Within hours of issuing our press release yesterday, the local and national media were on the scene at Hinds Community College (HCC) in Mississippi to discuss the case of student Isaac Rosenbloom's punishment for a single use of the word "fuck" outside of class.
Locally, Rosenbloom has given televised interviews to Fox40 News and ABC affiliate WAPT, which also covers the story here. FIRE's Adam Kissel also discussed the case on The Gallo Show on the SuperTalk Mississippi radio network. Nationally, Rosenbloom's case is the subject of entries at The Huffington Post as well as at The Washington Post and, in the higher education sphere, The Chronicle of Higher Education and Inside Higher Ed.
Adam also is scheduled to be on MSNBC tomorrow at 3:30 pm Eastern with host Jeff Rossen.
Writing for Inside Higher Ed, Scott Jaschik reports that "Several experts on student conduct toward faculty members said that they were surprised that a policy like Hinds' existed at any public college or university--and that they agreed with FIRE's analysis that it violates First Amendment rights." Many of Jaschik's readers—several college professors and administrators among them—seem to agree that HCC has crossed the line.
Here's what "CC Prof" had to say on HCC:
I think that my CC has some sort of policy on swearing outside of the classroom, but I don't bother with it. It seems unenforceable and perhaps unconstitutional .... This case seems quite ridiculous. The comment wasn't aimed at anyone, and the instructor should have just ignored it. I've heard way worse from the students at my CC, including salacious details about sex lives. One can't help but pay attention to that stuff, but I just keep walking. It's not high school.
Others in the comment-verse happily admit to their own frequent use of profanity in class. One professor states that "I only WISH most of my students gave a damn about their education enough that they'd summon the emotion to actually swear in class." (Rosenbloom's case, it is important to remember, took place after class, and was said in conversation with another student, not the instructor.) Another professor, commenting on the Chronicle article, comments:
This whole story sounds like something out of the Twilight Zone. What happened to the day when colleges fostered freedom of expression? I personally do not like to hear profanity but in an adult world it exists and if a community college wants to be taken seriously, fining students for profanity should be abolished.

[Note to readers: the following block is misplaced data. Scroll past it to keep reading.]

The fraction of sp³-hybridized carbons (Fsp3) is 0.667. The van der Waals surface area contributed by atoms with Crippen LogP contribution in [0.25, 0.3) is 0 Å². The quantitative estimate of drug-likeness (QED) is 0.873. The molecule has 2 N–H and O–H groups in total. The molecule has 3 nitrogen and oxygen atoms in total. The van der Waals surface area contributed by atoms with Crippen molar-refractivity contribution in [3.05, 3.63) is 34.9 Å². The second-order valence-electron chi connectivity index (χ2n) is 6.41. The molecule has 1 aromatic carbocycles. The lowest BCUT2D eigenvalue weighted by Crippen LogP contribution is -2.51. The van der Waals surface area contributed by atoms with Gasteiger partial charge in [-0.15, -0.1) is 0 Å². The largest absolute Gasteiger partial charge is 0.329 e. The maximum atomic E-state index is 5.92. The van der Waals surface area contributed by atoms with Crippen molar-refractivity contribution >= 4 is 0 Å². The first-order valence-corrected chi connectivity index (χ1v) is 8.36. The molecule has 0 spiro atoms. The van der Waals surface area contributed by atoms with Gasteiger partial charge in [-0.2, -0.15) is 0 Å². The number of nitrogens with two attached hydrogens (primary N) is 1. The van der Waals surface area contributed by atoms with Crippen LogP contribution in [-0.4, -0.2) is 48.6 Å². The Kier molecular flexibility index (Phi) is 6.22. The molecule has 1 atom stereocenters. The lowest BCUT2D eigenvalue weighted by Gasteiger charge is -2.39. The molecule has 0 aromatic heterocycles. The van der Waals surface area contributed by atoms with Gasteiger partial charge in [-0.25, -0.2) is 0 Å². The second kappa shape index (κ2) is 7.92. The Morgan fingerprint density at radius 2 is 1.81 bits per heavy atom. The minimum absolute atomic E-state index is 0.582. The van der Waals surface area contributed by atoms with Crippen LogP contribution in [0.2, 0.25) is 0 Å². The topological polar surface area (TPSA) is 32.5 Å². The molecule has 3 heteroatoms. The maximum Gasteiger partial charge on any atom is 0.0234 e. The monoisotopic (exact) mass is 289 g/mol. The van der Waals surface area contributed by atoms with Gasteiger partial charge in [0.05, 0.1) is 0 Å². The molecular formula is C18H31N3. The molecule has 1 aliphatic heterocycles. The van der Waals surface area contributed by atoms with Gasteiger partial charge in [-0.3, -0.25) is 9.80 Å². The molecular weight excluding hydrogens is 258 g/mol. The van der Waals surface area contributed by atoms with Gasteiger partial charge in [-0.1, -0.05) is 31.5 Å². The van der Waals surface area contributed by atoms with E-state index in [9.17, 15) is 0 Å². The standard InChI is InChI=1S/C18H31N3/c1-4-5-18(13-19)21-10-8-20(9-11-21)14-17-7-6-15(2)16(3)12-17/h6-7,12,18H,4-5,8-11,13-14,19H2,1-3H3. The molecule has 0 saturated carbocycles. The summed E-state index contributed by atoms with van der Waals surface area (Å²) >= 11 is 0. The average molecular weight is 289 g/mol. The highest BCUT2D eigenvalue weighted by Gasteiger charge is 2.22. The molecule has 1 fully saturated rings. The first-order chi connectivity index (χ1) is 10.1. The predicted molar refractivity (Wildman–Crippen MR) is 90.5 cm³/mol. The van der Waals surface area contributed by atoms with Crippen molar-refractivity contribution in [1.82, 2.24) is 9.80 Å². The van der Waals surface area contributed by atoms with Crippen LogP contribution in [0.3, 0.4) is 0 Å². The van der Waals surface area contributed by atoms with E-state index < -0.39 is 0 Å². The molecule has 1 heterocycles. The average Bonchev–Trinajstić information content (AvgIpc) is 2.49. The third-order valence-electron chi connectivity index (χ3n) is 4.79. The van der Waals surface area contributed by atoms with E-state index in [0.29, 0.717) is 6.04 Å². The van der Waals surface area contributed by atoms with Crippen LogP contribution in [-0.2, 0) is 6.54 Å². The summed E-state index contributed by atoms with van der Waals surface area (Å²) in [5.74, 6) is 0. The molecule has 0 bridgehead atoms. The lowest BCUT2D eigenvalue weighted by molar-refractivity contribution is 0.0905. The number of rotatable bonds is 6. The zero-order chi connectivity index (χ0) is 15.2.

Watson Scott Swail, President of the Educational Policy Institute, comments on Inside Higher Ed:
This may seem like a nothing issue for some, but this is a dangerous precedent and the college should be reprimanded for their actions. Trying to encourage civility? Not a problem. That's what they should do. But enforce it? Then what follows? [...] This is a case of a seemingly simple rule that most people understand. But at what future cost into unconstitutional territories?
And, if it is so important to them, they need to walk the halls of Congress. Profanity, whether you like it or not, is a standard part of business culture. No, not used all the time, but it is used by the highest officials and business people in the land. I sit in some of those rooms. It is the defacto [sic] method of trying to get a serious point across when the chips are down. Again, like it or not. Encourage prudent behavior—don't legislate it. Because when things are legislated, they become the target for people to abuse. Case in point—with this enforcement, what is stopping students, en masse, from all wearing WTF t-shirts on campus. It just says WTF, although we all know what that means. I'd love to see that photo.
And here are some thoughts from a disappointed HCC alumnus in the Chronicle (and one of many to have fun with HCC's idiosyncratic "demerits" system):
WTF? (That's worth at least 10 demerits!). I went to Hinds in the mid-60s and received an excellent learning experience. But I did see it as decades behind in many ways .... It smacked of the 1930s and sadly, it seems to have reached only the early 50s at this point. ... But progress is slow and we will just have to watch what is otherwise a fin[e] institution continue to lag farther and farther behind. Sad.
Sad indeed. Hopefully HCC President Clyde Muse will be quick to realize the college's error and reverse HCC's course. Everyone is watching to see what he will do.